WASHINGTON (CN) – A hedge fund manager who pushed for accountability after a Russian lawyer’s apparent assassination told members of Congress on Thursday that U.S. sanctions are working. Ending them is Russian President Vladimir Putin’s top priority.
The Sergei Magnitsky Rule of Law Accountability Act gets its name from a Russian tax lawyer who was beaten to death in a Moscow jail in 2009, shortly after he helped untangle a $230 million tax fraud scheme implicating Kremlin-linked individuals.
Bill Browder, the Hermitage Capital Management CEO who hired Magnitsky, did not let the lawyer’s death end the investigation. Over the next three years, Browder spearheaded a global campaign to target the assets of the individuals involved in Magnitsky’s arrest and imprisonment.
Since its passage in 2012 by former President Barack Obama, Browder said, the Magnitsky Act has terrified Russian human rights abusers and infuriated Putin.
The Helsinki Commission, a congressional group that monitors the 1975 diplomatic accord struck in Finland, called Browder to testify Thursday about the law on its five-year anniversary.
Browder said the Magnitsky Act manages to hurt Putin’s personal coffers and those of his close associates, giving the U.S. leverage over Russia.
“The angrier Putin is, the more we know we’re onto something right,” Browder said in an interview. “We found his Achilles heel, which is his kleptocracy.”
Echoing a point by Russian chess champion Gary Kasparov, a fellow witness Thursday and outspoken Putin critic, Browder said the law gives the United States an effective way to deal with Russia.
“We don’t have to fight them with tanks anymore, we can fight them with banks,” he said. “And that’s what the Magnitsky Act is all about.”
The Obama administration voiced concern at the time about antagonizing Putin, but the bill passed both chambers with overwhelming bipartisan support.
Next month, the State Department will release a list of individuals designated as human rights abusers under the Magnitsky Act. Many are anxious to see how the report will be received by President Donald Trump, still facing scrutiny about his campaign’s suspected coordination with Russia in the manipulation of the 2016 U.S. presidential election.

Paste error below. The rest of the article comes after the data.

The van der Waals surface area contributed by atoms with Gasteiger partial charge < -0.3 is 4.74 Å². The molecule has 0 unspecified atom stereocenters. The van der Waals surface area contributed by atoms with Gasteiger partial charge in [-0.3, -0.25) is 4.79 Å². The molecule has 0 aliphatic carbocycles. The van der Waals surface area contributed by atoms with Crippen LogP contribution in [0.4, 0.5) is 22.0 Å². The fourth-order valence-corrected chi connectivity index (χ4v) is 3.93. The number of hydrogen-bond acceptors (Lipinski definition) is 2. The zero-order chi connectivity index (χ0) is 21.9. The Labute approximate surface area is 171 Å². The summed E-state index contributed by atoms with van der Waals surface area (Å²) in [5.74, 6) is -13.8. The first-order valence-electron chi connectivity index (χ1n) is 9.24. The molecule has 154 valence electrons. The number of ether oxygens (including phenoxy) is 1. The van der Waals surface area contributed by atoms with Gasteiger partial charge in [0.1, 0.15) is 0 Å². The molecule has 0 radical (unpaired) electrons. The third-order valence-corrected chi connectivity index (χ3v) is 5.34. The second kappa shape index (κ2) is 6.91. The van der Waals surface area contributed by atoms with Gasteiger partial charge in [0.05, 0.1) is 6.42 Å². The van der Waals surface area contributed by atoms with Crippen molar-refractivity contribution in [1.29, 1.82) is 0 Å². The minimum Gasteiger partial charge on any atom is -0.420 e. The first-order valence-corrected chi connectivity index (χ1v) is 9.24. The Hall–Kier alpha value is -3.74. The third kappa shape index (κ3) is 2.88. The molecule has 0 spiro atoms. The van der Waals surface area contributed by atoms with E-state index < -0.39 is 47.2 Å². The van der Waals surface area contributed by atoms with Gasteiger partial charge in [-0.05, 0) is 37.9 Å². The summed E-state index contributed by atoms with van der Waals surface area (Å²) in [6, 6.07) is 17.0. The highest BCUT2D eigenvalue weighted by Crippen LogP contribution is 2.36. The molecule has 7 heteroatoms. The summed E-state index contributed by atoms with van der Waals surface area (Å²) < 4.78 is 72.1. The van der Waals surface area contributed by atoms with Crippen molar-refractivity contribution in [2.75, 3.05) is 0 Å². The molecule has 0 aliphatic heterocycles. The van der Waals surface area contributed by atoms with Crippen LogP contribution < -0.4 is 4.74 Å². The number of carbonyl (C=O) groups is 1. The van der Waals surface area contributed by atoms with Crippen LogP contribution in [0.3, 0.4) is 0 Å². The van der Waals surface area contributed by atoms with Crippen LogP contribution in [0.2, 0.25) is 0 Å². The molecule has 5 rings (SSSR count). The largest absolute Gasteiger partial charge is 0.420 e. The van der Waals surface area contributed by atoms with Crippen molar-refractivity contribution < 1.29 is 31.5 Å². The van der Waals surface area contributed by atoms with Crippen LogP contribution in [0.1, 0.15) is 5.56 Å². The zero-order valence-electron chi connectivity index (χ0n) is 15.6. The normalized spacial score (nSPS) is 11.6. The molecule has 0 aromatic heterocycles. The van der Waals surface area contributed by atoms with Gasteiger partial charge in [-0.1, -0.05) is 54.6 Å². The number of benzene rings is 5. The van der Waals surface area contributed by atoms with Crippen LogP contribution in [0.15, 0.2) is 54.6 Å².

At the Helsinki Commission on Thursday, Kasparov suggested that Russia might be a different place today if the free world had taken a stand against Putin before he consolidated power.
“Today, there is no longer any need to discuss human rights in Putin’s Russia,” he said. “They are gone, and Putin is revealed to all as what we warned he could become: a dictator.”
Treating the Kremlin like a mafia is the key, Kasparov said, to hurting it. He added that the Magnitsky Act is working, but would work better if strengthened.
The chess champion offered insight about Russia’s tactics in an interview as well, saying anti-America propaganda is a dominant force in Putin’s artillery.
“[The] economy is in terrible shape,” Kasparov said. “And I think he’s realistic enough to recognize it will never recover. Oil prices will never jump again to $100 plus dollars per barrel. So he has to rely on his ability to spread chaos, and to create this illusion of Russia being surrounded by world evil.”
Kasparov called the evidence of Russia’s meddling, both in the United States and abroad, overwhelming.
“He’s not going anywhere,” Kasparov said of Putin. “For him confrontation with the free world is the core of his domestic propaganda. It’s a message in Russia that, ‘I’m in power and I will stay in power forever because I have to protect Mother Russia against world evil led by the United States.’
“He will not stop hurting America – domestically or internationally – and American interests, since for him it’s the main argument for staying in power,” Kasparov added.